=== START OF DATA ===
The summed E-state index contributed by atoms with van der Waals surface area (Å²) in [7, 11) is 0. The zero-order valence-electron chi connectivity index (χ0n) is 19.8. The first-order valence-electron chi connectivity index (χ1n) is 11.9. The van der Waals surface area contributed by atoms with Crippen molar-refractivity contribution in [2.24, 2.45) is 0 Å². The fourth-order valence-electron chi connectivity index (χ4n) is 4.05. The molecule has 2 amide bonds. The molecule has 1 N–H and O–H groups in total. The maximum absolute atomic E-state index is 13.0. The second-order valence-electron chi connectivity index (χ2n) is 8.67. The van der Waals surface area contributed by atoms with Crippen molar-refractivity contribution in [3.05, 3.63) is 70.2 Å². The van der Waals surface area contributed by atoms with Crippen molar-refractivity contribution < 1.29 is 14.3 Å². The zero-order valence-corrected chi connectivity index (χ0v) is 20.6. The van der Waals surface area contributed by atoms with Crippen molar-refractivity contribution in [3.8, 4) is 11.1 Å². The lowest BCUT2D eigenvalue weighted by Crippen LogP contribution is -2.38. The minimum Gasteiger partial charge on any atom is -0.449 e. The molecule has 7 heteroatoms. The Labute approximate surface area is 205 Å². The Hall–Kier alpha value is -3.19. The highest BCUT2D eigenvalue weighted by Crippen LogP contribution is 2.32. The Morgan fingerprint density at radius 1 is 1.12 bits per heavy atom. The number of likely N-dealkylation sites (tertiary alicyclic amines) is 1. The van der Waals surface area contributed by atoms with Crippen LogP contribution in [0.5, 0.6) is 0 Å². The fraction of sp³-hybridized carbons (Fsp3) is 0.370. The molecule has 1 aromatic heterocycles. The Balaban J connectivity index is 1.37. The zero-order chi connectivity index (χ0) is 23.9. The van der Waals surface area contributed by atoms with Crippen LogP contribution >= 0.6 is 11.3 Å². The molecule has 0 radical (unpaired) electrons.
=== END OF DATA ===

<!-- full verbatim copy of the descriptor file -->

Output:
The summed E-state index contributed by atoms with van der Waals surface area (Å²) in [7, 11) is 0. The zero-order valence-electron chi connectivity index (χ0n) is 19.8. The first-order valence-electron chi connectivity index (χ1n) is 11.9. The van der Waals surface area contributed by atoms with Crippen molar-refractivity contribution in [2.24, 2.45) is 0 Å². The fourth-order valence-electron chi connectivity index (χ4n) is 4.05. The molecule has 2 amide bonds. The molecule has 1 N–H and O–H groups in total. The maximum absolute atomic E-state index is 13.0. The second-order valence-electron chi connectivity index (χ2n) is 8.67. The van der Waals surface area contributed by atoms with Crippen molar-refractivity contribution in [3.05, 3.63) is 70.2 Å². The van der Waals surface area contributed by atoms with Crippen molar-refractivity contribution < 1.29 is 14.3 Å². The zero-order valence-corrected chi connectivity index (χ0v) is 20.6. The van der Waals surface area contributed by atoms with Crippen molar-refractivity contribution in [3.8, 4) is 11.1 Å². The lowest BCUT2D eigenvalue weighted by Crippen LogP contribution is -2.38. The minimum Gasteiger partial charge on any atom is -0.449 e. The molecule has 7 heteroatoms. The Labute approximate surface area is 205 Å². The Hall–Kier alpha value is -3.19. The highest BCUT2D eigenvalue weighted by Crippen LogP contribution is 2.32. The Morgan fingerprint density at radius 1 is 1.12 bits per heavy atom. The number of likely N-dealkylation sites (tertiary alicyclic amines) is 1. The van der Waals surface area contributed by atoms with Crippen LogP contribution in [0.5, 0.6) is 0 Å². The fraction of sp³-hybridized carbons (Fsp3) is 0.370. The molecule has 1 aromatic heterocycles. The Balaban J connectivity index is 1.37. The zero-order chi connectivity index (χ0) is 23.9. The van der Waals surface area contributed by atoms with Crippen LogP contribution >= 0.6 is 11.3 Å². The molecule has 0 radical (unpaired) electrons.